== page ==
‘Orchid Of The Falls’ Discovered In 2018 Declared Extinct

A particularly rare “orchid of the falls,” which was only discovered in 2018, has been declared to be extinct in the wild.

The Saxicolella genus belongs to the Podostemaceae or “orchids of the falls” family that contains about 300 species that mainly occur in the tropics, Royal Botanic Gardens, Kew noted in a news release. These plants are not really orchids, but they exist on rocks in waterfalls that have fast-moving, aerated waters. Naturalist David Attenborough referred to them as “orchids of the falls” in a BBC documentary earlier this year.

The new paper published in Kew Bulletin this week described a few new species, including Saxicolella deniseae or “Denise’s Saxicolella.” This was named after one of the study authors, botanist Denise Molmou, who collected the only known specimen of the species in 2018. Unfortunately, however, the researchers also declared the species to be extinct in the wild.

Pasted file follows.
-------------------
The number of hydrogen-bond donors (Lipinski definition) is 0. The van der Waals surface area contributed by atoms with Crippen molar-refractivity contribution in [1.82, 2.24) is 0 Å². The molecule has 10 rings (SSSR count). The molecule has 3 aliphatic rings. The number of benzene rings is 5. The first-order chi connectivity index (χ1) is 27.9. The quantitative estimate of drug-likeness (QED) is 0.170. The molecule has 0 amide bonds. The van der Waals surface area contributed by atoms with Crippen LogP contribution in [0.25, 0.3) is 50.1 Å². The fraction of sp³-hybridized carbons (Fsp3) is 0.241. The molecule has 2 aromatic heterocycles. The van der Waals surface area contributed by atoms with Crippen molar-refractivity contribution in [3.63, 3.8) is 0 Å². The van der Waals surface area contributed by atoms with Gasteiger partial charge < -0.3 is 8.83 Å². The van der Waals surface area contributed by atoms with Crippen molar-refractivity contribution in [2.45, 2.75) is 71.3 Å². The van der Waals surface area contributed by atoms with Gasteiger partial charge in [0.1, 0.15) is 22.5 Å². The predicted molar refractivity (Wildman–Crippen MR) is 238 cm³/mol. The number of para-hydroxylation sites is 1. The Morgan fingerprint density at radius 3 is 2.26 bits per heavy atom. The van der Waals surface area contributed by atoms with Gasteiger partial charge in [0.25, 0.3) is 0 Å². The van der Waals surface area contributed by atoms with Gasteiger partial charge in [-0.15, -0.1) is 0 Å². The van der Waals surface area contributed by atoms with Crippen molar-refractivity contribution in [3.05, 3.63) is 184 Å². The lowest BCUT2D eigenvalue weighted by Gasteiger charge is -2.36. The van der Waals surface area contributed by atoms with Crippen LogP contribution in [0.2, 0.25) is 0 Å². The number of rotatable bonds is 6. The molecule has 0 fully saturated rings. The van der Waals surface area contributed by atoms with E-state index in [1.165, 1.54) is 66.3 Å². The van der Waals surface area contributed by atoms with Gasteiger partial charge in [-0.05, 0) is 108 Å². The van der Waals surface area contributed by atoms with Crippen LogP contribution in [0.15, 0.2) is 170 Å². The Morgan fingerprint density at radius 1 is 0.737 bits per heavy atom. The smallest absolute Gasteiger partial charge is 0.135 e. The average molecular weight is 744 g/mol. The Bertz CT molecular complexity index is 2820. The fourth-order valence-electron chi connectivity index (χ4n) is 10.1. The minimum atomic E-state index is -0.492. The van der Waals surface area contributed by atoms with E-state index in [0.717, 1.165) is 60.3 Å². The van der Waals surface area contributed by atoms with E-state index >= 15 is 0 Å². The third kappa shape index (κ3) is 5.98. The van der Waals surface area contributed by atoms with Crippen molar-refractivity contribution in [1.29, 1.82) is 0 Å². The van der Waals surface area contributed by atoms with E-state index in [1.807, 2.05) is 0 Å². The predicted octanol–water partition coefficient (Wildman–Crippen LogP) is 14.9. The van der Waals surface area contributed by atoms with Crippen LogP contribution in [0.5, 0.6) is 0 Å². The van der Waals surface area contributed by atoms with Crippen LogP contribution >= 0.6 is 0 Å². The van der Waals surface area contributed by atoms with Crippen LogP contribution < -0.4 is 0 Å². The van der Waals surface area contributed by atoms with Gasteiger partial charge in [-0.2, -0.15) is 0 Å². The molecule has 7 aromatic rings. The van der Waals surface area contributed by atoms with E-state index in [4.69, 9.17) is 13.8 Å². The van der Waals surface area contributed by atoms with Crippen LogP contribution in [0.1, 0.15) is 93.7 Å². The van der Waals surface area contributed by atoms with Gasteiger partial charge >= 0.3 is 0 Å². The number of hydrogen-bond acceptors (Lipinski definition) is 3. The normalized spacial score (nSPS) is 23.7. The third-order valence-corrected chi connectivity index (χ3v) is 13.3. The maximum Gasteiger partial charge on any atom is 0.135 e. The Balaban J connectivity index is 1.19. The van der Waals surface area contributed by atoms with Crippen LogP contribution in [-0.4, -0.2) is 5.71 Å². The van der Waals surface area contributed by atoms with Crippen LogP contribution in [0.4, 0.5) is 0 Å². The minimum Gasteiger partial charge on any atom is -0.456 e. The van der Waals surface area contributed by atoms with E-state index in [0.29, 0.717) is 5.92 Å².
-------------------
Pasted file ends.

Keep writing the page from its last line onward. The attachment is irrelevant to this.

The plant is said to be endemic only to one location in Konkouré River in the Republic of Guinea, West Africa. When one of the study authors, Kew botanist Martin Cheek, looked at the coordinates of the plant’s location using Google Earth, he found that it was already submerged in reservoir waters due to a hydroelectric dam that opened in 2017.

In fact, even by late 2018, the reservoir was “already filled nearly up to the junction,” the researchers said. This likely led to the plant’s “only known global population” to go extinct, while other such projects may also threaten the other species.

“The major threats, above all, are hydro-electric projects,” the researchers wrote. “Saxicolella deniseae may already be globally extinct, and two of the four known locations of S. angola appear lost, S. sp. A of Gabon is threatened at least one of its three locations, while S. futa is threatened at all three locations locations.”


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